Ukraine Crisis: What It Means for the West (Paperback)Andrew Wilson (author)
- In stock online
The aftereffects of the February 2014 Uprising in Ukraine are still reverberating around the world. The consequences of the popular rebellion and Russian President Putin's attempt to strangle it remain uncertain. In this book, Andrew Wilson combines a spellbinding, on-the-scene account of the Kiev Uprising with a deeply informed analysis of what precipitated the events, what has developed in subsequent months, and why the story is far from over.
Wilson situates Ukraine's February insurgence within Russia's expansionist ambitions throughout the previous decade. He reveals how President Putin's extravagant spending to develop soft power in all parts of Europe was aided by wishful thinking in the EU and American diplomatic inattention, and how Putin's agenda continues to be widely misunderstood in the West. The author then examines events in the wake of the Uprising-the military coup in Crimea, the election of President Petro Poroshenko, the Malaysia Airlines tragedy, rising tensions among all of Russia's neighbors, both friend and foe, and more. Ukraine Crisis provides an important, accurate record of events that unfolded in Ukraine in 2014. It also rings a clear warning that the unresolved problems of the region have implications well beyond Ukrainian borders.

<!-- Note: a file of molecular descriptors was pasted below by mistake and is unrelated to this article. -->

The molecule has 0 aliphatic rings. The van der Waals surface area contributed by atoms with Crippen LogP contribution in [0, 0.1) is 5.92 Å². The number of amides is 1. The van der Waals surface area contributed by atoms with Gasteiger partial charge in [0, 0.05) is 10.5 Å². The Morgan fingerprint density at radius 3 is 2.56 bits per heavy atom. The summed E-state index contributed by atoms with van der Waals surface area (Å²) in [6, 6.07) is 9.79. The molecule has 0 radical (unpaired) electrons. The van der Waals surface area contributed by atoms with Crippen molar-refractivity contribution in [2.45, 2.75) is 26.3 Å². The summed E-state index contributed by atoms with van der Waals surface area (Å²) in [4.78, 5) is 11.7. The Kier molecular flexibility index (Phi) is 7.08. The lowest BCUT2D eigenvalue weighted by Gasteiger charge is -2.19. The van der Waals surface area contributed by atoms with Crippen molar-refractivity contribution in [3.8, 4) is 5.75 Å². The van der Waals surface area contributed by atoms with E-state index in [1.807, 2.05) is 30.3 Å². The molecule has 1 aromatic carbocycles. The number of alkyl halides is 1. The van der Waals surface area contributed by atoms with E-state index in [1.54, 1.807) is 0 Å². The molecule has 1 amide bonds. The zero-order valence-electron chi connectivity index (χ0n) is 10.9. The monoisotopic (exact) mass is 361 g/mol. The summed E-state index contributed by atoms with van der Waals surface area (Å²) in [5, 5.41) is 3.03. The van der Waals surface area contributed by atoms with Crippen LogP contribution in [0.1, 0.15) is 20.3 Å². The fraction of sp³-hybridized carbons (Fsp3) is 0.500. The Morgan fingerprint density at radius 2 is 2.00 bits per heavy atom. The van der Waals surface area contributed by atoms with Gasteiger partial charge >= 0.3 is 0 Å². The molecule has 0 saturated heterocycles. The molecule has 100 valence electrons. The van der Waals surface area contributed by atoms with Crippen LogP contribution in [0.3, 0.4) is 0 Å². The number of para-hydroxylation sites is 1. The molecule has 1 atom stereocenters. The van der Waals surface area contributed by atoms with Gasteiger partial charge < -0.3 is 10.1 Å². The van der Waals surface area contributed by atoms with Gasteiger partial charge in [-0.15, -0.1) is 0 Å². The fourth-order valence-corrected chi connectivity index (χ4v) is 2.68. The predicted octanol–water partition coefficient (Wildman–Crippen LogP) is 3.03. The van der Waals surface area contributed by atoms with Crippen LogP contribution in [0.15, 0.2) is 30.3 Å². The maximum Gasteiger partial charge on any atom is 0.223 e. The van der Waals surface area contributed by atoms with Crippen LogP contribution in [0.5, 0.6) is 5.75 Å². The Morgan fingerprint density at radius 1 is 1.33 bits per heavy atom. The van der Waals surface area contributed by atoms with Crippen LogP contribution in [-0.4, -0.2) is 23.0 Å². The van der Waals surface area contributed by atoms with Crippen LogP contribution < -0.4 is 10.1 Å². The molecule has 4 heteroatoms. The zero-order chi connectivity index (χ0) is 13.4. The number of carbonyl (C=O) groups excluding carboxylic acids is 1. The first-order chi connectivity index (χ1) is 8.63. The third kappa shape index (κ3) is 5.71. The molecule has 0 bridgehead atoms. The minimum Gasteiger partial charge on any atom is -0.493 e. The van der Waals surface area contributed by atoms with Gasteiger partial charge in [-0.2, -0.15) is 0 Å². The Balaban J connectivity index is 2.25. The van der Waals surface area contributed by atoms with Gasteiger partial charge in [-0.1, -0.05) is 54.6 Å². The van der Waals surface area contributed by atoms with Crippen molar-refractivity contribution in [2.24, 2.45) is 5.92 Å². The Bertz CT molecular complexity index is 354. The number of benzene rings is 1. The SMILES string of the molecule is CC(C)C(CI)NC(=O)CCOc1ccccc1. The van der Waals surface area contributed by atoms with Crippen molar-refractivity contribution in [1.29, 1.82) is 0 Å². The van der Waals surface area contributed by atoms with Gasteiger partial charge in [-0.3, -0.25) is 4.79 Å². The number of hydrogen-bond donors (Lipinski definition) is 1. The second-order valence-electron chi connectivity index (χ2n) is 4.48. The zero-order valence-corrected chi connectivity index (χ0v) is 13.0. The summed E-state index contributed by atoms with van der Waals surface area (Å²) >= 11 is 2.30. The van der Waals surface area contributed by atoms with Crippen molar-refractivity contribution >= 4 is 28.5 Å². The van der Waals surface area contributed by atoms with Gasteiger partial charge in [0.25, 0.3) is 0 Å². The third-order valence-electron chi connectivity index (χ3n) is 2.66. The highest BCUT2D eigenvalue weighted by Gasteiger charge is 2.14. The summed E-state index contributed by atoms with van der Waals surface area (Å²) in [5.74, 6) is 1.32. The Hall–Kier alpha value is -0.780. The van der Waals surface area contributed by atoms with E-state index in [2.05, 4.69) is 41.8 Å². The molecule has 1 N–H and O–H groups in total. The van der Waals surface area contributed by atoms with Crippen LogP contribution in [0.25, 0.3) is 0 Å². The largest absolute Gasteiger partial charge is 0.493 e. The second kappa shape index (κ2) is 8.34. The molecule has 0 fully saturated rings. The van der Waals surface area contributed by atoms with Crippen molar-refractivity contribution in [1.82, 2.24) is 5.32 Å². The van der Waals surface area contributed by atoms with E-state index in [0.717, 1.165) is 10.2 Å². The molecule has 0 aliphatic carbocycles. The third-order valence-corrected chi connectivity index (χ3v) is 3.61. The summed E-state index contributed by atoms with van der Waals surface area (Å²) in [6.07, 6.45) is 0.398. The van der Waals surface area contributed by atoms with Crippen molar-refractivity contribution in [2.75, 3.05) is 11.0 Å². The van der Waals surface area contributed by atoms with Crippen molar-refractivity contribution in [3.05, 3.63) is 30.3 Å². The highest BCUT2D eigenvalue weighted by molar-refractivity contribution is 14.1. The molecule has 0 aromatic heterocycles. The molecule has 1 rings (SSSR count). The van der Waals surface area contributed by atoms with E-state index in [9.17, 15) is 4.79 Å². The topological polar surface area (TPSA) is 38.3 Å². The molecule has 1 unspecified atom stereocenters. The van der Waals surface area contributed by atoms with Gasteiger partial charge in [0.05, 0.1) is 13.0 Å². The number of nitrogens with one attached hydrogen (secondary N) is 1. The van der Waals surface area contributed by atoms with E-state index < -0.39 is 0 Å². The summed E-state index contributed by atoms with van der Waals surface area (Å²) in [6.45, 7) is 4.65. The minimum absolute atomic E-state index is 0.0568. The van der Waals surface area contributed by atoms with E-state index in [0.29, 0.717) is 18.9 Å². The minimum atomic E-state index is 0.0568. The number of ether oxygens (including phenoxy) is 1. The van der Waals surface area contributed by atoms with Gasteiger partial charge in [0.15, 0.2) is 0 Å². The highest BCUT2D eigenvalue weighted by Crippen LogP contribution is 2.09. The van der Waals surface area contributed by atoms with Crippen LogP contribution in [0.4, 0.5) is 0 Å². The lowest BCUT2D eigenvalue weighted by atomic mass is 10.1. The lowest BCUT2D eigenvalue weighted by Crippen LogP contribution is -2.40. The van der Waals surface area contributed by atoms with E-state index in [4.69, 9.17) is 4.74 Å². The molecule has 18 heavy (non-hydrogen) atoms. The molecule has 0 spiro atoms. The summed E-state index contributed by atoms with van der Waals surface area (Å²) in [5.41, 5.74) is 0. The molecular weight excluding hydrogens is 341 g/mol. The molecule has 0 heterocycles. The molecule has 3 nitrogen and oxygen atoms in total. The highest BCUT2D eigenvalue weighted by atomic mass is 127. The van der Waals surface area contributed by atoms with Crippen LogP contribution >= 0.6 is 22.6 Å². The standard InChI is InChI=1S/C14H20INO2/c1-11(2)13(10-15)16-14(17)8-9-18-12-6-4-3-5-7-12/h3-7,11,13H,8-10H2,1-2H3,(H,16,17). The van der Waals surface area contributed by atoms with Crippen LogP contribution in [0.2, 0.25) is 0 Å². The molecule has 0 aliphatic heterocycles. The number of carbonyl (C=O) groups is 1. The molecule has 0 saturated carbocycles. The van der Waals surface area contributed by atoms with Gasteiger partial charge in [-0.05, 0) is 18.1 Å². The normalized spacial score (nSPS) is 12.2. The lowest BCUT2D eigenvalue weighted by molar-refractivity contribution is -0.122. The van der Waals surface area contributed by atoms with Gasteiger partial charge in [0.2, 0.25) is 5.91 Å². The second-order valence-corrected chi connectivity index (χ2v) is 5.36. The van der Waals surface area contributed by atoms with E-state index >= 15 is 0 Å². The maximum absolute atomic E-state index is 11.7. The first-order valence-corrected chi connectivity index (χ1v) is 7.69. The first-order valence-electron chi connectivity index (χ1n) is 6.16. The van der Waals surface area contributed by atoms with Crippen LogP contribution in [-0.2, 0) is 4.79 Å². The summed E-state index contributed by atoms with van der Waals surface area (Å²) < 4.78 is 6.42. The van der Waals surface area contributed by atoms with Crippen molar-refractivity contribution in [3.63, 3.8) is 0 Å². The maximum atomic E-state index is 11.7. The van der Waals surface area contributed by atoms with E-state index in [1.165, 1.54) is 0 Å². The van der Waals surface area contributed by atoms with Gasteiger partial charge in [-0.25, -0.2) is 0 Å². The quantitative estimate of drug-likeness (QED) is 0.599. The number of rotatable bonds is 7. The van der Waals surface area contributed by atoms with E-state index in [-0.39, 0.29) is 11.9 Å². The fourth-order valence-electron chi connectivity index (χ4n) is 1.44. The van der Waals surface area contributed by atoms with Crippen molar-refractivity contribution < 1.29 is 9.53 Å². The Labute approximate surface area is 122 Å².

Publisher: Yale University Press
Number of pages: 248
Weight: 327 g
Dimensions: 216 x 140 x 18 mm
". . . this excellent account of what led up to the February uprising and the annexing of Crimea, as well as the background to the shooting down of the Malaysian Airlines plane, is timely and scholarly, full of hard-to-contest facts."-Lesley McDowell, The Sunday Herald
"Ukraine Crisis by Andrew Wilson should be seen as obligatory reading for anyone, not only for the readers of this magazine."-Iwona Reichardt, New Eastern Europe
"The book clearly demonstrates Wilson's knowledge of Ukraine and will inspire readers to seek out his insights as the situation continues to develop into the future."-M. J. Frear, Slavonic and East European Review